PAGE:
March poll from Pew Research Center, for example, found that a majority of Americans oppose Trump’s plan to build a big beautiful wall at the Mexican border, while, according to a New York Times/CBS News poll from last year, an overwhelming majority of Americans believe money in politics is a serious problem that must be addressed.

Talk show host Conan O’Brien summed up the population’s overall feelings in a Tweet last week:

“It’s tough this year. I’m worried Hillary’s a liar, and I’m worried Trump’s not.”

This widespread cynicism certainly seems warranted. On one side you have an unhinged lunatic who promotes resentment and fear; on the other side you have a political chameleon who effortlessly changes positions when it suits her. And to top it all off, you have a bought-and-paid-for Congress that obstructs common-sense policies supported by the majority of Americans because lobbyists and big donors don’t approve.

The source of all this dysfunction and corruption isn’t a great mystery. In the aforementioned Times/CBS News survey, the majority of respondents say that we need to “completely rebuild” the “system for funding political campaigns,” or at the very least there need to be “fundamental changes.” Moreover, 77 percent of respondents support “limiting the amount of money individuals can contribute to political campaigns,” and 78 percent support limiting the amount “groups not affiliated with a candidate” (i.e., super PACs) can spend.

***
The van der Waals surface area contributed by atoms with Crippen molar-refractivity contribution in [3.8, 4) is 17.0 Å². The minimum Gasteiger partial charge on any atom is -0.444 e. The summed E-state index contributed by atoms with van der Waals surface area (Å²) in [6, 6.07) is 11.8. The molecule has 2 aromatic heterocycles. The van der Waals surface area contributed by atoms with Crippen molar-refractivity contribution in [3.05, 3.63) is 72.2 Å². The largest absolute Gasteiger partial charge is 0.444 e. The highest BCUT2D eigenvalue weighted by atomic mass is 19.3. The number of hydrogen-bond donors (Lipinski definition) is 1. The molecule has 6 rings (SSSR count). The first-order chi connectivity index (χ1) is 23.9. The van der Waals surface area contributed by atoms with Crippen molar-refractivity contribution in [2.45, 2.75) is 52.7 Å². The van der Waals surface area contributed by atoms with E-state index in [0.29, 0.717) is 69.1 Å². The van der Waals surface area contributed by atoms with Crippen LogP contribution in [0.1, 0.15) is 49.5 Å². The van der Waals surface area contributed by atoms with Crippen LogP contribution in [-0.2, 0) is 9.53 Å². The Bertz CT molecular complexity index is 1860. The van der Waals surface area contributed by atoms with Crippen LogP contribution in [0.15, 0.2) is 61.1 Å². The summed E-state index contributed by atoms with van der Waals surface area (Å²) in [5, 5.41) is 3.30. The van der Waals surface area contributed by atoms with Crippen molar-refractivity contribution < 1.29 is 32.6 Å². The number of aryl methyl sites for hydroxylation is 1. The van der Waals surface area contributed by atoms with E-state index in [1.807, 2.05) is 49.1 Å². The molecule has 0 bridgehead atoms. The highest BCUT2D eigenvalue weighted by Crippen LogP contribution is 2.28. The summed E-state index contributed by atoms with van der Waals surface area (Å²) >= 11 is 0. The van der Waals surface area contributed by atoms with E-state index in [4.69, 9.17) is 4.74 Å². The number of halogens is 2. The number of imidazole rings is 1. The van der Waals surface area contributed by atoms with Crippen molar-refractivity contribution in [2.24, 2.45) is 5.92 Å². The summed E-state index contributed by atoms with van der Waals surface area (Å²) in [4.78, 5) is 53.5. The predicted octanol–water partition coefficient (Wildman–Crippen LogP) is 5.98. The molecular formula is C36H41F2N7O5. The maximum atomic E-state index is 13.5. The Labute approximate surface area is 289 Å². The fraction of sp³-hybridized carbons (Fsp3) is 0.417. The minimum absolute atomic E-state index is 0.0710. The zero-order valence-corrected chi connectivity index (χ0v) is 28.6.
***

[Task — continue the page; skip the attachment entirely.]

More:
Americans seem quite conscious of how money corrupts the process, and agree that reform is paramount — but political corruption goes beyond private money. The 2016 presidential election is shaping up to be a “lesser of two evils” battle for the ages. Trump and Clinton are the most disliked presidential candidates in modern history (for reasons noted above) — and yet, if anyone on the left or right even contemplates a third party run, they are ostracized and called things like “renegade Jew,” or they get accused of being fascist sympathizers. But while third parties face untold vitriol from partisan Democrats and Republicans, it is ultimately the system that truly hinders political outsiders and independents.